I wrote this for the SSBA newsletter, and thought  that having written it I may as well post it here too, should an artist/I be writing though… I’m not so sure… (-_-)

A bit of backstory

Last year I was thrilled to receive the Visual Arts Scotland Open Eye Gallery (OEG) award for my two inkshoot pieces Arisaema griffithii and Arisaema tortuosum. Shortly after the exhibition, Jilly and Michelle from the OEG visited my tiny studio and I nervously showed them everything I had. We settled on a plan to expand on the black-and-white ink ‘shoots’ series that I had been developing and to create a show with these and some of my existing watercolour pieces. And so began my new journey into creating a show for a gallery!

I originally scheduled the debut of my show for this October, little knowing then what lay ahead for the world.


Last November I ordered new tubers for spring 2020 and made a list of plants for which I already had good photos. I had been photographing my growing crop of Arisaema throughout their spring and summer seasons in anticipation of working on them over the winter. One of the benefits of creating monotone illustrations is that there is no need for colour matching, making it easier to work from photographs when the plants themselves are absent. So I had a fantastic winter project all lined up!

Around that time we began to hear rumours of a super-infectious virus in the Far East, but it seemed distant and, to me, mostly out of mind.

I like to work to a plan, so I sketched out rough compositions using the photography that I already had, leaving some gaps to be filled with new growing shoots in spring 2020.


Rolling into March, some of my new tubers and existing plants were beginning to emerge. By then I had worked on about half of the pieces that I wanted to include in the show and felt that I was really starting to make headway towards my deadline. And then lockdown hit! We were all suddenly jolted into a new reality and faced with a very real, existential threat. What a strange and uncomfortable time.

The Pittenweem Arts Festival, where I usually exhibit in the summer, was cancelled, along with all other exhibitions, fairs, gigs, concerts and shows. It felt like a rolling cancellation of the colours that make our lives interesting and a descent into a dark-toned period for many people.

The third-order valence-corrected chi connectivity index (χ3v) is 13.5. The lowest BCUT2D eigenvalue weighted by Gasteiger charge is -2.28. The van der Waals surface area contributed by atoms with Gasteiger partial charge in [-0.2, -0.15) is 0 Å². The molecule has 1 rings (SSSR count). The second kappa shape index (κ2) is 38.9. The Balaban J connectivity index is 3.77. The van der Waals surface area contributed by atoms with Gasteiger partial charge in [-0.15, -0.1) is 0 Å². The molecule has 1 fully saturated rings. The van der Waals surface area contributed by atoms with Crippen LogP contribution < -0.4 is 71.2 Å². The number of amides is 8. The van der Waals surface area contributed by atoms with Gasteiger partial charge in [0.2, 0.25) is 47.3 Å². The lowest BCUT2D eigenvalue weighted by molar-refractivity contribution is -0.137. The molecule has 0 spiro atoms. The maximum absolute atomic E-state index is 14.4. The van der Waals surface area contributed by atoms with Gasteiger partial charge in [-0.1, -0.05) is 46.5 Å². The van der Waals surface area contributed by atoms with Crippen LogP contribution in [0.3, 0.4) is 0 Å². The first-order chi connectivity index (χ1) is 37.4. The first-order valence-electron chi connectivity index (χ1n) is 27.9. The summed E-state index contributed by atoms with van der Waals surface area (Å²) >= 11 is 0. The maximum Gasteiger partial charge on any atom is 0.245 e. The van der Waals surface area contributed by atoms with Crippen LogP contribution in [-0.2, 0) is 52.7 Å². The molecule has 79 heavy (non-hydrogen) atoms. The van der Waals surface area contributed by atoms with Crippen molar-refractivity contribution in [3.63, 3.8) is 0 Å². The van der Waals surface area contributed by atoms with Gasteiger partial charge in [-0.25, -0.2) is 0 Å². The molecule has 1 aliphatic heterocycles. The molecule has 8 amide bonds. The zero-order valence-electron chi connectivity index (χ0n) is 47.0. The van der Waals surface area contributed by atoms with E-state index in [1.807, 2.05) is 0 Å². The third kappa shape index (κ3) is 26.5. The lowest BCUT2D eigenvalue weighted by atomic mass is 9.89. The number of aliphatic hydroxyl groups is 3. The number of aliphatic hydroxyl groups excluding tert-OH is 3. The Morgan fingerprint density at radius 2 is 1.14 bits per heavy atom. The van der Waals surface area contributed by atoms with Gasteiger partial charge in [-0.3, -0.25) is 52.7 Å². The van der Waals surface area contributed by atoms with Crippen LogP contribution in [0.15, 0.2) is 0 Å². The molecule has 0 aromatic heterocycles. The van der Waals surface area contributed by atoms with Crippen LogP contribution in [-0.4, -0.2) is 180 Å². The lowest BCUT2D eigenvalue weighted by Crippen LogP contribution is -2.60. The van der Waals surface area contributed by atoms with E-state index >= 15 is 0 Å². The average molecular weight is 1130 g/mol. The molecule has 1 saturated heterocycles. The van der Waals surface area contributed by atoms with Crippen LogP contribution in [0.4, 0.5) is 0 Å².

I realised then, that I couldn’t take it for granted that I would be exhibiting in October after all.

I finished the illustration on which I was working, and suddenly I had a two-week hiatus while I waited for the developing Arisaema shoots to grow enough to document for my next piece.

I floundered a bit in this unexpected time off. I couldn’t seem to get down to any drawing or sketching of real substance. I walked, practiced yoga and meditation, cleaned, Zoomed, Skyped, took part in Google meet-ups and shared with friends digitally. Reaching out, I found that all around me, other artists had been similarly rocked. Like me, they seemed to be desperately looking for inspiration that had been put on hold for ‘another time’. I felt lost, but I also knew that my shoots would soon be ready and I just had to hope that I would be able to get back to my easel when it was time!

I nipped down to the garden daily, willing my Arisaema griffithii  shoots along. And suddenly they were ready, and that was it – hiatus over! So I dove back into my monotone focus again and thankfully I was able to slip back into my ‘black-and-white space’ with relative ease. With reassurance from the OEG that exhibition spaces like theirs might be accessible in the third stage of the lockdown reopening, I carried on with my drawing. Delving back into the form and structure of these fascinating plants as they unfurled and took different shapes through their development. I escaped into their patina, translucency and architecture, and it was a welcome adventure in the land of the ‘same’ every day.


I feel that this year we have all had to quickly adapt and learn a new and different type of ‘normal’, searching for sparks of colour in the monotone. As a botanical artist I think I was are well advantaged for this, and especially suited to looking for the details that usually pass folk by. We find the fascinating all around us and revel in it, and we will brighten going forwards because of it.

And in the meantime, in October – as scheduled – you are welcome to visit my show alongside Brent Millar’s vibrant, colour-filled work and enjoy the monotones that carried me through the depths of lockdown. I won’t see you there, as visiting is by appointment only. But if you go, do let me know. I would love to hear from you and to know your thoughts. It’s time to reach out and bring colour to each other’s lives again.

All works illustrated at: www.openeyegallery.co.uk

6th – 24th October
Tuesday to Friday 11am to 5pm
Sat 11am to 4pm

Visits are by appointment only, please contact the Gallery before arrival to book a slot.

Open Eye Gallery
34 Abercromby Place
Edinburgh EH3 6QE

Phone: 0131 557 1020
Email: mail@openeyegallery.co.uk

In accordance with Government guidelines all social distancing measures will be in place with hand sanitiser at the door upon arrival. For the safety of all the gallery respectfully asks all visitors to wear face masks.

Marianne Hazlewood Open Eye Gallery Invite front - Arisaema griffithii var pradhanii
Marianne Hazlewood Open Eye Gallery Invite back - Arisaema costatum